Dedicated family man, long-time scout and minor league manager, and last of a three-brother great baseball dynasty of the early 20th century, Cloyd Boyer of Latrobe, Pennsylvania, passed away January 19 at the age of 94.
Cloyd Boyer was the last of his three famed Triple-A baseball brothers to survive the major leagues. Long before the modern age of scouting, he would regularly make the trek to the Florida Marlins’ camp to scout future stars and work with teams to develop players of their highest caliber.
Cloyd and his brothers Willis and Sherman were all born in Latrobe, Pennsylvania, on Dec. 9, 1924.
Beginning in 1944 with Scout Red Maple Junior High School, the Boyer brothers were influenced by legendary Latrobe University coach and coach J.S. Stevens, who did the same for the rest of the family.
The five Boyer brothers lived together in a house that stood on the corner of Andrew and Sherman streets in Latrobe before the family moved in with a traveling showman father to Harrisburg.
When Cloyd Boyer was 10 years old, his brother and hitting coach Willie Boyer led an Iowa farm team to a Negro League championship, beating the Kansas City Monarchs. The brothers watched the team from a friend’s apartment and were enchanted with the outcome.
Cloyd Boyer and his brothers idolized Willie and Willie’s brother George, who played on Negro League teams.
Willis Boyer also played for and coached the Latrobe club, but in 1939 he joined Major League Baseball as the fifth member of the Baseball Hall of Fame.
Willis led the St. Louis Browns to the World Series in 1960 and the Pittsburgh Pirates to the World Series in 1971.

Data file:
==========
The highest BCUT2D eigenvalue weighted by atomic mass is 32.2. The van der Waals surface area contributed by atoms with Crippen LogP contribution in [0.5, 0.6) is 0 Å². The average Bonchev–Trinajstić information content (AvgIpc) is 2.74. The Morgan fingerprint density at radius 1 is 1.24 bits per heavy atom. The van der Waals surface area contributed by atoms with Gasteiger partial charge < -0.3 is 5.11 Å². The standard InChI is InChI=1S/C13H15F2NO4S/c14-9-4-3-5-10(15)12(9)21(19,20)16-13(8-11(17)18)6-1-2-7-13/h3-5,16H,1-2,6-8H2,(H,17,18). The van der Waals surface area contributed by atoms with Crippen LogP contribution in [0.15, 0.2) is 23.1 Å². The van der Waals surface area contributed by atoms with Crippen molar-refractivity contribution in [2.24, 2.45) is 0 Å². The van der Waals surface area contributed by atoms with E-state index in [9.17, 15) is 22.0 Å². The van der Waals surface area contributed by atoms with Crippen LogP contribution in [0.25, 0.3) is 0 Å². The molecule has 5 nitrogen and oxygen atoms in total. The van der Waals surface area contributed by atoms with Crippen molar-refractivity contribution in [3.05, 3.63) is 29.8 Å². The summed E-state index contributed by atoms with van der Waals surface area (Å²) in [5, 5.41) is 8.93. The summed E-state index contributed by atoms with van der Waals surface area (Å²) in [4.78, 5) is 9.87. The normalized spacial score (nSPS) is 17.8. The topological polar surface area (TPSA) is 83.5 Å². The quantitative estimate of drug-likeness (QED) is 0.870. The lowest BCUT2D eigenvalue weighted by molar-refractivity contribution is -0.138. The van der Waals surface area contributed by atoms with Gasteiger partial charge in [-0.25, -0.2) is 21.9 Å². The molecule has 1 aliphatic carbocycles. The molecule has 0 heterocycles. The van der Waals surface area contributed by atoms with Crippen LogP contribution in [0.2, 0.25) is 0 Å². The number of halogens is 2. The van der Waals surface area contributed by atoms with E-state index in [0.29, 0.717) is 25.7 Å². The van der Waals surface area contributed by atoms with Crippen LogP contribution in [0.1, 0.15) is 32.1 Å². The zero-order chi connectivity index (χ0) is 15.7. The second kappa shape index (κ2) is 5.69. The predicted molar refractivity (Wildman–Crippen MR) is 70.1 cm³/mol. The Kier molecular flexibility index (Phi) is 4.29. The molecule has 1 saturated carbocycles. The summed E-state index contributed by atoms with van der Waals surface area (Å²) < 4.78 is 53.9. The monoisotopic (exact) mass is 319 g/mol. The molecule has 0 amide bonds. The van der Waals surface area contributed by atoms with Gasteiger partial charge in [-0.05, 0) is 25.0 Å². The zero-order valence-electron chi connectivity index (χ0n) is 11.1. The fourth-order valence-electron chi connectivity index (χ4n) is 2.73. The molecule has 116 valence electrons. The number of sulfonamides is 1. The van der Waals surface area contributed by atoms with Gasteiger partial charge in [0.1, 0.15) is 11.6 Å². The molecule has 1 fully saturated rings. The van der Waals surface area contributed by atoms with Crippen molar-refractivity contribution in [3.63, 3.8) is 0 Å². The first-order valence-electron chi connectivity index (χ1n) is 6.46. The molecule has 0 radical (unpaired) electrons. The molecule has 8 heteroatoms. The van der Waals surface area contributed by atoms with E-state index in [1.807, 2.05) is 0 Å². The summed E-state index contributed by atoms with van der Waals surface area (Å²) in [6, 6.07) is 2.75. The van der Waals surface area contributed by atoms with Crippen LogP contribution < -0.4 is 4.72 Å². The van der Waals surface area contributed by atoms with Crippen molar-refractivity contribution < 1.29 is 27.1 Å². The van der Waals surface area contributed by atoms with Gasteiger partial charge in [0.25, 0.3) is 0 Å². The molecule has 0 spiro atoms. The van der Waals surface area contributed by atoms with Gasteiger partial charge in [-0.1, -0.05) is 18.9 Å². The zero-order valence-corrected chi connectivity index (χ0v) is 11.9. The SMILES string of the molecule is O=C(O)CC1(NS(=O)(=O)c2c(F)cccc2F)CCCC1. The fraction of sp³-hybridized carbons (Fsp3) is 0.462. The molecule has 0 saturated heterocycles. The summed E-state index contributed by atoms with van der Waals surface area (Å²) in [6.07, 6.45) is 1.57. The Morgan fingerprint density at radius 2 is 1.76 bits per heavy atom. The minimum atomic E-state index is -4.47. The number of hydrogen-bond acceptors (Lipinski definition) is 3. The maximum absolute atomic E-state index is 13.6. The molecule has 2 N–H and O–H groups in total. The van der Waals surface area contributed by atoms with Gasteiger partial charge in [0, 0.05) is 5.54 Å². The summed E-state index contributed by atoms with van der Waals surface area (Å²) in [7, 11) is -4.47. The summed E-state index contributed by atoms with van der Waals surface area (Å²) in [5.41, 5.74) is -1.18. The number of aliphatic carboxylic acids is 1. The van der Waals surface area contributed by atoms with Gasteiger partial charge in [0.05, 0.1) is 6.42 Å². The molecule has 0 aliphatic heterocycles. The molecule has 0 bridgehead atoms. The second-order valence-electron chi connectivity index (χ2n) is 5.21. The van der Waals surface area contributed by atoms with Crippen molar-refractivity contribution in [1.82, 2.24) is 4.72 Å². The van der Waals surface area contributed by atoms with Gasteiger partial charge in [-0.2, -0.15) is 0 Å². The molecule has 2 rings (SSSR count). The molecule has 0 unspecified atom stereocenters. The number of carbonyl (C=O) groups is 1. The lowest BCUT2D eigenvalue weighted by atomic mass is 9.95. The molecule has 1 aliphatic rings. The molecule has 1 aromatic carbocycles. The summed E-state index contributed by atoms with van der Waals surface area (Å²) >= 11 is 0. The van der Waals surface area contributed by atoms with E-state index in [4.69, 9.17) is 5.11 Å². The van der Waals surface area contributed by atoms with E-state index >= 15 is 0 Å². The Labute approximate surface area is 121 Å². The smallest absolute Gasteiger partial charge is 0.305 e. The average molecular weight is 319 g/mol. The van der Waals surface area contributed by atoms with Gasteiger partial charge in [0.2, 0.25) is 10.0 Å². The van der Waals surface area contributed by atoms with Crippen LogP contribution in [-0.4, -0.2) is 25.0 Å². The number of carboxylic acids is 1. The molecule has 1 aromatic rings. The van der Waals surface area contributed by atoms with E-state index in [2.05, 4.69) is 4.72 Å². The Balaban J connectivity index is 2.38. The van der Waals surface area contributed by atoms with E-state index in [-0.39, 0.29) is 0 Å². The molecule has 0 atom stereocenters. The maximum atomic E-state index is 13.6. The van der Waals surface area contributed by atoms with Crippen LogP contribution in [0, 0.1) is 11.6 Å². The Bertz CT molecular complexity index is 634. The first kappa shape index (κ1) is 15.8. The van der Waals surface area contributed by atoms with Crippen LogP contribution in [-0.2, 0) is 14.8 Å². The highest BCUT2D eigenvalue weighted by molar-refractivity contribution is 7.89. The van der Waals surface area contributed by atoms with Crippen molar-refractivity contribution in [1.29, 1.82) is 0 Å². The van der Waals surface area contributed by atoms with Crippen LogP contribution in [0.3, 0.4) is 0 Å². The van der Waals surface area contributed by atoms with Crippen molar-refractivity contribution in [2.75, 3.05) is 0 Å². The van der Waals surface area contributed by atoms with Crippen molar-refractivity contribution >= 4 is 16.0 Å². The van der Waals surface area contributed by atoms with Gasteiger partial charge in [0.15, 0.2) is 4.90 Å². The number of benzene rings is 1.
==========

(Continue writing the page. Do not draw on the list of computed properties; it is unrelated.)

Sherman Boyer was a pitching coach for the Atlanta Braves from 1954 to 1985.
Cloyd, originally from Atlantic City, NJ, often found himself along with his brothers at baseball games and training camps. When Willie signed his last contract with the Cleveland Indians in 1965, Cloyd packed up his bags and joined him.
This same year, Cloyd was signed by the New York Yankees as a 13-year-old prospect to their system. Because the Yankees played home games in Tampa, Florida, Cloyd would travel to camp in Florida every year.
For years after that, Cloyd would make the trek to Florida more than three times a year and his determination continued throughout his career. Cloyd played professionally for 15 seasons. He had a 52-37 record in 514 games across eight major league organizations.
He is remembered as the last of the three Boyer Brothers in baseball, and is beloved by current baseball fans as the eighth oldest living living inductee to the Baseball Hall of Fame.
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